Wednesday, July 22, 2009

Bitter sweet ending

This is our farewell blog entry. SO much has happened in the last few weeks of our project, but unfortunately we had no electricity for a long period of time and had to conserve our computer time for report writing, etc.

We have all left Mbarara: Hershel and Rocky are in Tanzania right now and I am currently in Kampala. It is so strange to be away from our ‘home’ for the past 2 months. We had a wonderful time there and I am so sad to be leaving my friends back in Mbarara.

The last weekend was so good: we spent some time preparing to give out goats, and Leanne and Laura started giving out goats. We were also fortunate that Hilda was able to organize some children from the parishes to come and we gave them some clothes, shoes, frisbees and letters from children in Canada. It was incredible: no matter what size of shoe we gave a child to try on, they said it fit immediately, even if it was obviously too large or too small. They were also very excited to play with the Frisbees and were keen to write letters back to the kids in Canada. I think it was a wonderful experience.

We also finished up working with the paravets, having the supertrainers meet some of our partners in town and do a training session at NARO. They were excited, as was I, about partnering with an organization that they could share information with, and do training sessions with in the future when we leave.

I also spoke with Dr. Lagu Charles, the vet at NARO, and he advised me that in the future we should make sure that we talk to the paravets and beneficiaries first before we start a project. He suggested that we ask them how it can be sustainable and how they will carry on the work after we leave, so that they take some ownership of the work. Otherwise, he said that they would think it is the mzungu’s work and nothing would be done after we leave. I think we emphasized this to the paravets, but that it is a key point to pass on to future Vets Without Borders volunteers.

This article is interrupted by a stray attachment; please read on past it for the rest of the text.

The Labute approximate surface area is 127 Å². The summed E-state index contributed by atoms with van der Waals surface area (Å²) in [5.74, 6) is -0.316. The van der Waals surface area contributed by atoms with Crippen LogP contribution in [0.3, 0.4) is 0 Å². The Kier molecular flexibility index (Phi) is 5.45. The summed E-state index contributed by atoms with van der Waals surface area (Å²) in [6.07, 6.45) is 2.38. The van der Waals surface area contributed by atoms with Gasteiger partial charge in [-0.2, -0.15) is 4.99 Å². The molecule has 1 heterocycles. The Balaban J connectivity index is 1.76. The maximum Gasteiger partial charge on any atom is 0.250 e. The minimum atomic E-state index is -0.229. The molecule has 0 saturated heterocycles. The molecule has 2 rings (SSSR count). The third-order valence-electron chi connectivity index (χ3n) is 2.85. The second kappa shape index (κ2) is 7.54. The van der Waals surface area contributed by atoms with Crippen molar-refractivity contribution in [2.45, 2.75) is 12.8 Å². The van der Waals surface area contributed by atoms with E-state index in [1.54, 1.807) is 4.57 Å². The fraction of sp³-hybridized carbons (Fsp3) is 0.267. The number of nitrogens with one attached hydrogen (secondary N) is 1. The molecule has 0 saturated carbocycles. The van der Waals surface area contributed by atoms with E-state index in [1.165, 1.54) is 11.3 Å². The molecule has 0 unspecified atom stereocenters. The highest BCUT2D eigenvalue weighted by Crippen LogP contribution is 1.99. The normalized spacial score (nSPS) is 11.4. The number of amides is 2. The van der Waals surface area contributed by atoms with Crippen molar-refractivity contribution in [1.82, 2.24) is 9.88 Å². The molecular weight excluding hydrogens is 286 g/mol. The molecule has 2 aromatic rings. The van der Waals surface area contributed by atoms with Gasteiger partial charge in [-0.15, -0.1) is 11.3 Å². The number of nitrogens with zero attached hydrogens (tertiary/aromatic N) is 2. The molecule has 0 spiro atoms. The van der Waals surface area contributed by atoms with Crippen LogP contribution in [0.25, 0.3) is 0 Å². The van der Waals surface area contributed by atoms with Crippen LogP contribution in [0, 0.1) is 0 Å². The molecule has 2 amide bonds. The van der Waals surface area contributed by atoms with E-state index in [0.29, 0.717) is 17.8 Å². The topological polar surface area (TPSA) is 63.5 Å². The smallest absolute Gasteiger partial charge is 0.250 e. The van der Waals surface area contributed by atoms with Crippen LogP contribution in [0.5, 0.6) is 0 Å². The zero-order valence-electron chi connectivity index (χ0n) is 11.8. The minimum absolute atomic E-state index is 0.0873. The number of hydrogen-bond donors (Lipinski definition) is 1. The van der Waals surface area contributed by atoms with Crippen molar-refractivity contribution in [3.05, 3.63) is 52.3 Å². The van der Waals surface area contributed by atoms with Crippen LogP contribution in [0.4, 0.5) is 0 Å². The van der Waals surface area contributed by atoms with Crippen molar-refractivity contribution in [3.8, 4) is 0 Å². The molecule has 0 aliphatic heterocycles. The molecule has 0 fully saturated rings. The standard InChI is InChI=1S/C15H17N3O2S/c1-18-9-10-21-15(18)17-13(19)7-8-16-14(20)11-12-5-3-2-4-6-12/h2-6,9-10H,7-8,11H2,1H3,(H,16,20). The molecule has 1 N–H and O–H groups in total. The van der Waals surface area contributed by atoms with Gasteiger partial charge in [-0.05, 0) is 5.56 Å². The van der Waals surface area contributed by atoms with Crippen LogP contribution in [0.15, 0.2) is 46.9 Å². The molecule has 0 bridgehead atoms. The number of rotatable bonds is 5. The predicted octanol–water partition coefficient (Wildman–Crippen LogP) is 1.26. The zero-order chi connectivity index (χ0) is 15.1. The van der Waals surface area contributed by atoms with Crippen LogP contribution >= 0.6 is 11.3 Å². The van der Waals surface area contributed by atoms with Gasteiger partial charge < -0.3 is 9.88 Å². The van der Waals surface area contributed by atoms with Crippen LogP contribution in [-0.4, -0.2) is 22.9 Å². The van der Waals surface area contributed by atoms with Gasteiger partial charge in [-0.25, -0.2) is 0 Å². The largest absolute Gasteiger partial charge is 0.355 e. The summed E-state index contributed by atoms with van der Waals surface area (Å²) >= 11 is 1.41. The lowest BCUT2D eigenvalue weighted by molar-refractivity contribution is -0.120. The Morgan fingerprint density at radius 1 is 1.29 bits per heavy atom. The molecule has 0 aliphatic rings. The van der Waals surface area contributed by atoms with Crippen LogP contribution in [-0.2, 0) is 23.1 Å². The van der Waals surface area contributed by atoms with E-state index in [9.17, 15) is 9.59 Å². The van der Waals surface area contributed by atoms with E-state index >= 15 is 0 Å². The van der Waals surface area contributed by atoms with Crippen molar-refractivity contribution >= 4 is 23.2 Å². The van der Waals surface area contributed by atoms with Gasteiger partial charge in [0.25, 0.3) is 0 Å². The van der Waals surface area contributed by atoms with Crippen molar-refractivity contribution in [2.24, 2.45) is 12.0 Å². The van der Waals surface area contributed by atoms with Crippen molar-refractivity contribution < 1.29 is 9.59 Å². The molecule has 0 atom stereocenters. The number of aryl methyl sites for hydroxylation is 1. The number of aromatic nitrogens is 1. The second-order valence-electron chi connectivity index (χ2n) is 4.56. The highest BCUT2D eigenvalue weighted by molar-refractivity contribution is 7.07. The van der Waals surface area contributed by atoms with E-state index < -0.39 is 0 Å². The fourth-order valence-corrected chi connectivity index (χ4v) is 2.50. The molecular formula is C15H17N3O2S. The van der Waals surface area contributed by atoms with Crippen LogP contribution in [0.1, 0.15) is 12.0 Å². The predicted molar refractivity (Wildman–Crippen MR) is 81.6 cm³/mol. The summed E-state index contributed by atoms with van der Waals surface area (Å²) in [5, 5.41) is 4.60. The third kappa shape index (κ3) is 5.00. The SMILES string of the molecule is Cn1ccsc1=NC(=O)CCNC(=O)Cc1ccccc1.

Lastly, in the past few weeks we have experienced Ugandan generosity and hospitality. We were invited to several places for dinner, mostly at the paravets, and they made so much delicious food. And it was very special food, as we were served meat which most people eat once a week, if that. On top of that, they all had gifts for us. It was so touching, and I was moved by their formal speeches to wish us farewell.

It is beyond words how much the people here have touched our lives. We all have such good memories to take away with us, and aspirations to keep in contact and possibly return, hopefully soon, to see everyone again.

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